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The dreaded winter season is finally over. It’s time to get the lawn back to its lush-green attractive state. But the sprinkler system won’t work. It could be one of many things - the sprinkler heads, anti-siphon devices, pipes, or valves could have been damaged by the freezing temperatures.
Not good; now you need to replace the part that’s cracked or maybe even the whole system.
But let’s rewind and choose option B instead.
Winter is coming; you winterize your sprinkler system throughout the cold season. You bring it back on when spring comes. The system works properly, and you have a luxurious green lawn in no time.
The second option sounds much better, especially if you live in a place where the frost line goes below the pipes’ level in the ground. Let’s talk about how you can get your pipes ready for the cold season.
If you live where the ground temperatures drop well below freezing point, your irrigation system is susceptible to damage and cracks because of the cold temperature.
Most pipes are made from rigid PVC or flexible Poly pipes. Both these materials can crack, tear or burst under pressure.
If the water freezes inside the pipes, it will expand and push out against the pipes’ walls exerting too much pressure, which causes the pipes to break. The sprinkler heads and valve are also not designed to withstand frozen water and may suffer the same fate as the pipes.
To avoid facing any crack, or burst-related problems in the pipes and manifold, you need to start preparing for the cold season well before temperatures drop below 32 degrees Fahrenheit.
A good rule of thumb is to winterize your irrigation system as soon as the fall season ends. You will need to observe the weather patterns in your area around late fall to early winter, so an early freeze doesn’t catch you off guard.
Winterizing the sprinkler system involves removing all the remaining water from the system to prevent ice damage. Here’s how.
Before you do anything else, you need to shut off the water from the main water supply. If your system has backflow preventing valves connected to the backflow device, you also need to shut off these valves too.
If your sprinkler system uses a timer, set the timer to rain mode. That way, you put the timer to sleep without losing your settings. If that’s not an option, you can simply switch off the timer.
Stopping the water supply into the system is not enough; you will need to make sure the irrigation system is completely drained. There are a few methods you can use to drain all the water out of the system.
Some sprinkler systems allow you to drain the water automatically. All you need to do is:
The system will drain the water out.
Here you need to open each valve and let the water flow out manually. Manual drains systems usually have a shut-off valve (like the one in the picture below) at the ends of the piping. When you open the manual drain valve, the water should drain out of the piping.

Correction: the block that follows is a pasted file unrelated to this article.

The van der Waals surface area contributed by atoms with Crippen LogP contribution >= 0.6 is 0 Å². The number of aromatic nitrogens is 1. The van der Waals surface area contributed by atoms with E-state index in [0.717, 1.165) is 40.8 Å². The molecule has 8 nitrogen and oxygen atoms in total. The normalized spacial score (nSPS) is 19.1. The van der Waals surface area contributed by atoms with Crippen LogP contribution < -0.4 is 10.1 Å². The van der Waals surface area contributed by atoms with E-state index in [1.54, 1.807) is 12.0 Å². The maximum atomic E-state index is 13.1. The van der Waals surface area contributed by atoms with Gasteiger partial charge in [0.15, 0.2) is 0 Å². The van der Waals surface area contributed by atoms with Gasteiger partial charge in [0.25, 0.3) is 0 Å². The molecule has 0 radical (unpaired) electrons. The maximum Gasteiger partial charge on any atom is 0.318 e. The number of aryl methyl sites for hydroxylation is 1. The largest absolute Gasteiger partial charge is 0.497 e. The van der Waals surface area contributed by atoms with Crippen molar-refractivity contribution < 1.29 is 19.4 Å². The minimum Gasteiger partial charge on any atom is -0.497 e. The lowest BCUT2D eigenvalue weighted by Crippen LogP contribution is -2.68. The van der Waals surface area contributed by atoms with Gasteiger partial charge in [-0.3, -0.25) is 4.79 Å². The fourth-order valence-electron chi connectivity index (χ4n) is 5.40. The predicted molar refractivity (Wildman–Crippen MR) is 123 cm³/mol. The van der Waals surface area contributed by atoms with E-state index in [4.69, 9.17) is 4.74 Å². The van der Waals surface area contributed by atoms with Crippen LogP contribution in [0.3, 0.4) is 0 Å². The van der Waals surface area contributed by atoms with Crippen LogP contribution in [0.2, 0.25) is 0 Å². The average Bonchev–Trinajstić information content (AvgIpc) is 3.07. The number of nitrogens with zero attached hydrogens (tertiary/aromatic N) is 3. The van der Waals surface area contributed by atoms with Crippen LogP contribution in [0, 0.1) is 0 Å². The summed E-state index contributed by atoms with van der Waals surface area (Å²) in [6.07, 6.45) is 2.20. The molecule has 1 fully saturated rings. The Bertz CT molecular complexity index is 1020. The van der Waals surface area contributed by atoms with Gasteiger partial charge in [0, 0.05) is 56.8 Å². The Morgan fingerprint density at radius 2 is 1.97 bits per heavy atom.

Note: Use eye protection when you open or loosen valves; the water pressure may damage your eyes.
The blowout method is the most effective sprinkler system draining method. With this one, you use compressed air to force the water out of the piping. The high air pressure will blow all the water out until there’s no water left. Here are the steps to follow when using the blowout method.
Note: Maintain the air blow pressure below the maximum operating pressure of the lowest-rated part of your system. For example, if your irrigation system’s lowest-rated component has a pressure specification of 50 PSI, don’t open the compressor above this specified pressure.
Generally, stick to 80 PSI for PVC piping or 50 PSI if you have polyethylene piping.
Blow out each station for about 2 minutes. Once you make sure that the spray of water out of the sprinkler head had stopped, shut off the head and move on to the next.
Don’t keep blowing air through the irrigation pipes longer than you should to avoid the compressed air tearing the dry pipes.
At this point, your work is done, and the irrigation system should be completely dry.
Safety tip: Keep your eye protection on throughout the process; both the water and air blow have incredibly high pressure and may be dangerous, especially for your eyes. Also, don’t run the compressor unless at least one control valve is open.
The final step is to cover all the components above ground with insulation tape or foam covers to prevent them from freezing. This includes:
Winterizing your sprinkler system is the best way to protect your investment in your irrigation system. If you do it right and on time, your system will be as good as new, ready to keep your lawn looking magnificent when spring hits.
Need any help winterizing your system? Get in touch with the Sprinkler Supply Store. We’re more than ready to help you put your irrigation system to bed for the winter and give you expert advice to keep your sprinkler system going strong for longer.